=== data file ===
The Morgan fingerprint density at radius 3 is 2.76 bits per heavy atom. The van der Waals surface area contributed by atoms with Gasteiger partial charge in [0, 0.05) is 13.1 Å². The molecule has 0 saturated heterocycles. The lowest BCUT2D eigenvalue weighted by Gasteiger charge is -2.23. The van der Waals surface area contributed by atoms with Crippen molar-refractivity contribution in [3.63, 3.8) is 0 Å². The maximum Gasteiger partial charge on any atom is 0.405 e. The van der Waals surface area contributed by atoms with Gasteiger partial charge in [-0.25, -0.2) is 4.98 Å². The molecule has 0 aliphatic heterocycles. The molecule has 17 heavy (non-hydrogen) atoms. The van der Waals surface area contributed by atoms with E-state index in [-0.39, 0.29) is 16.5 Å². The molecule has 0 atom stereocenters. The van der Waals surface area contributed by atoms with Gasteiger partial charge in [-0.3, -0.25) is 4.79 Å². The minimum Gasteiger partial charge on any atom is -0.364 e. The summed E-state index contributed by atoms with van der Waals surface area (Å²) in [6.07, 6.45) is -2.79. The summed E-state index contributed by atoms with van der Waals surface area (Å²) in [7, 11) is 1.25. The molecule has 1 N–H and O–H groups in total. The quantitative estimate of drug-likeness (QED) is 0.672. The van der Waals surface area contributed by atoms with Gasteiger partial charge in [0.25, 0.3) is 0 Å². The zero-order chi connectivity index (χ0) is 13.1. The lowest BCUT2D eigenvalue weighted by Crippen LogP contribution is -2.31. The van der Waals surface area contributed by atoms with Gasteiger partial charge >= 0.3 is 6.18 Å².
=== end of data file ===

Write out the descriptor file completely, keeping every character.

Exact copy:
The Morgan fingerprint density at radius 3 is 2.76 bits per heavy atom. The van der Waals surface area contributed by atoms with Gasteiger partial charge in [0, 0.05) is 13.1 Å². The molecule has 0 saturated heterocycles. The lowest BCUT2D eigenvalue weighted by Gasteiger charge is -2.23. The van der Waals surface area contributed by atoms with Crippen molar-refractivity contribution in [3.63, 3.8) is 0 Å². The maximum Gasteiger partial charge on any atom is 0.405 e. The van der Waals surface area contributed by atoms with Gasteiger partial charge in [-0.25, -0.2) is 4.98 Å². The molecule has 0 aliphatic heterocycles. The molecule has 17 heavy (non-hydrogen) atoms. The van der Waals surface area contributed by atoms with E-state index in [-0.39, 0.29) is 16.5 Å². The molecule has 0 atom stereocenters. The van der Waals surface area contributed by atoms with Gasteiger partial charge in [-0.3, -0.25) is 4.79 Å². The minimum Gasteiger partial charge on any atom is -0.364 e. The summed E-state index contributed by atoms with van der Waals surface area (Å²) in [6.07, 6.45) is -2.79. The summed E-state index contributed by atoms with van der Waals surface area (Å²) in [7, 11) is 1.25. The molecule has 1 N–H and O–H groups in total. The quantitative estimate of drug-likeness (QED) is 0.672. The van der Waals surface area contributed by atoms with Gasteiger partial charge in [0.25, 0.3) is 0 Å². The zero-order chi connectivity index (χ0) is 13.1. The lowest BCUT2D eigenvalue weighted by Crippen LogP contribution is -2.31. The van der Waals surface area contributed by atoms with Gasteiger partial charge >= 0.3 is 6.18 Å².